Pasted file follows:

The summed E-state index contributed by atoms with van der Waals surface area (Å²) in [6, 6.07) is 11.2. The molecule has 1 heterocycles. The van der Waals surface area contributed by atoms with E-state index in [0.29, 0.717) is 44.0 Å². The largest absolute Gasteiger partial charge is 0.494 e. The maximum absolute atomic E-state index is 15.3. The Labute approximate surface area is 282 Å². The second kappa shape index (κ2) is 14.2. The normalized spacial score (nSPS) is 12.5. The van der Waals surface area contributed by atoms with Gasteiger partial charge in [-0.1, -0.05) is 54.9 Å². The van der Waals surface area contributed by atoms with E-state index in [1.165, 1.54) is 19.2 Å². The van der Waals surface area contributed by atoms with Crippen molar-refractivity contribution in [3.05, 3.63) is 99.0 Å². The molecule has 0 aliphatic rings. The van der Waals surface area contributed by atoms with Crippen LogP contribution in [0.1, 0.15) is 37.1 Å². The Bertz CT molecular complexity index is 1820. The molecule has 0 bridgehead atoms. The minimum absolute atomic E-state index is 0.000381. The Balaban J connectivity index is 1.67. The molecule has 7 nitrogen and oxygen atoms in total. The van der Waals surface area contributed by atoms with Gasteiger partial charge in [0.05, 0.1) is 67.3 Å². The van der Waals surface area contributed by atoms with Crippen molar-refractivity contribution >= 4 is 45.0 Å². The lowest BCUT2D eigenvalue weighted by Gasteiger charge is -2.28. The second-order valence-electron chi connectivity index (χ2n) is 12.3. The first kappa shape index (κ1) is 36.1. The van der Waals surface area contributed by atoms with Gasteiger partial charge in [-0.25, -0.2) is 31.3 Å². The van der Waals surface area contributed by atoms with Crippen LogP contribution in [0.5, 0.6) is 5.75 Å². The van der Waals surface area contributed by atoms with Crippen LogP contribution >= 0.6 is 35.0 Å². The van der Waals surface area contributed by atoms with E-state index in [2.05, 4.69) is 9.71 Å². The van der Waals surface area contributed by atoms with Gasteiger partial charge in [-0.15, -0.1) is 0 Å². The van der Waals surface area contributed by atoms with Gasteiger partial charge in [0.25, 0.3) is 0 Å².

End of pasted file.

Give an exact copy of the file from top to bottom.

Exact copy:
The summed E-state index contributed by atoms with van der Waals surface area (Å²) in [6, 6.07) is 11.2. The molecule has 1 heterocycles. The van der Waals surface area contributed by atoms with E-state index in [0.29, 0.717) is 44.0 Å². The largest absolute Gasteiger partial charge is 0.494 e. The maximum absolute atomic E-state index is 15.3. The Labute approximate surface area is 282 Å². The second kappa shape index (κ2) is 14.2. The normalized spacial score (nSPS) is 12.5. The van der Waals surface area contributed by atoms with Gasteiger partial charge in [-0.1, -0.05) is 54.9 Å². The van der Waals surface area contributed by atoms with E-state index in [1.165, 1.54) is 19.2 Å². The van der Waals surface area contributed by atoms with Crippen molar-refractivity contribution in [3.05, 3.63) is 99.0 Å². The molecule has 0 aliphatic rings. The van der Waals surface area contributed by atoms with Crippen LogP contribution in [0.1, 0.15) is 37.1 Å². The Bertz CT molecular complexity index is 1820. The molecule has 0 bridgehead atoms. The minimum absolute atomic E-state index is 0.000381. The Balaban J connectivity index is 1.67. The molecule has 7 nitrogen and oxygen atoms in total. The van der Waals surface area contributed by atoms with Gasteiger partial charge in [0.05, 0.1) is 67.3 Å². The van der Waals surface area contributed by atoms with Crippen molar-refractivity contribution >= 4 is 45.0 Å². The lowest BCUT2D eigenvalue weighted by Gasteiger charge is -2.28. The second-order valence-electron chi connectivity index (χ2n) is 12.3. The first kappa shape index (κ1) is 36.1. The van der Waals surface area contributed by atoms with Gasteiger partial charge in [-0.25, -0.2) is 31.3 Å². The van der Waals surface area contributed by atoms with Crippen LogP contribution in [0.5, 0.6) is 5.75 Å². The van der Waals surface area contributed by atoms with Crippen LogP contribution >= 0.6 is 35.0 Å². The van der Waals surface area contributed by atoms with E-state index in [2.05, 4.69) is 9.71 Å². The van der Waals surface area contributed by atoms with Gasteiger partial charge in [-0.15, -0.1) is 0 Å². The van der Waals surface area contributed by atoms with Gasteiger partial charge in [0.25, 0.3) is 0 Å².